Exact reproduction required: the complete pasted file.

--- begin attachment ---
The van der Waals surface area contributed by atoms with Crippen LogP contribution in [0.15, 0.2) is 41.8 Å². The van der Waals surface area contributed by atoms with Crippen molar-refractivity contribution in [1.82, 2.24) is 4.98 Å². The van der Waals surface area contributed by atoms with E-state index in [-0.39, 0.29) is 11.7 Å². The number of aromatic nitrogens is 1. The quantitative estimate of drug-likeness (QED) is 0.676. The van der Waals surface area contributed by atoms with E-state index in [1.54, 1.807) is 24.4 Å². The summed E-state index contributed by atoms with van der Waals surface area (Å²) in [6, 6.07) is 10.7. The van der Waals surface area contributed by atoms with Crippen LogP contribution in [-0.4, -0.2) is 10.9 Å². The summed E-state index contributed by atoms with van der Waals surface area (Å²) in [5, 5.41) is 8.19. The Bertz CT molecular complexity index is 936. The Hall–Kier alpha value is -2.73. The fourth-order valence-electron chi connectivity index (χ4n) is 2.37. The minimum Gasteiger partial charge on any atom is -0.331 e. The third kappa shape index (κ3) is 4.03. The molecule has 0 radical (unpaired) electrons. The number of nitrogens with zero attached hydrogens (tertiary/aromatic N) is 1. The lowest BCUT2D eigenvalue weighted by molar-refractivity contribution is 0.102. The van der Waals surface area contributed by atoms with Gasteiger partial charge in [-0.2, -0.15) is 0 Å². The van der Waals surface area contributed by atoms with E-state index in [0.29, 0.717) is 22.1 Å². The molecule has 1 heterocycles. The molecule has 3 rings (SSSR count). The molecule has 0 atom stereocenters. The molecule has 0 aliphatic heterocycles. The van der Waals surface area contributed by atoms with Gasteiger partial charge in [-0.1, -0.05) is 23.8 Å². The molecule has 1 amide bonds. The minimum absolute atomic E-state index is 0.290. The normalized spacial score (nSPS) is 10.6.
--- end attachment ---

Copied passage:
The van der Waals surface area contributed by atoms with Crippen LogP contribution in [0.15, 0.2) is 41.8 Å². The van der Waals surface area contributed by atoms with Crippen molar-refractivity contribution in [1.82, 2.24) is 4.98 Å². The van der Waals surface area contributed by atoms with E-state index in [-0.39, 0.29) is 11.7 Å². The number of aromatic nitrogens is 1. The quantitative estimate of drug-likeness (QED) is 0.676. The van der Waals surface area contributed by atoms with E-state index in [1.54, 1.807) is 24.4 Å². The summed E-state index contributed by atoms with van der Waals surface area (Å²) in [6, 6.07) is 10.7. The van der Waals surface area contributed by atoms with Crippen LogP contribution in [-0.4, -0.2) is 10.9 Å². The summed E-state index contributed by atoms with van der Waals surface area (Å²) in [5, 5.41) is 8.19. The Bertz CT molecular complexity index is 936. The Hall–Kier alpha value is -2.73. The fourth-order valence-electron chi connectivity index (χ4n) is 2.37. The minimum Gasteiger partial charge on any atom is -0.331 e. The third kappa shape index (κ3) is 4.03. The molecule has 0 radical (unpaired) electrons. The number of nitrogens with zero attached hydrogens (tertiary/aromatic N) is 1. The lowest BCUT2D eigenvalue weighted by molar-refractivity contribution is 0.102. The van der Waals surface area contributed by atoms with Gasteiger partial charge in [-0.2, -0.15) is 0 Å². The van der Waals surface area contributed by atoms with E-state index in [0.29, 0.717) is 22.1 Å². The molecule has 1 heterocycles. The molecule has 3 rings (SSSR count). The molecule has 0 atom stereocenters. The molecule has 0 aliphatic heterocycles. The van der Waals surface area contributed by atoms with Gasteiger partial charge in [-0.1, -0.05) is 23.8 Å². The molecule has 1 amide bonds. The minimum absolute atomic E-state index is 0.290. The normalized spacial score (nSPS) is 10.6.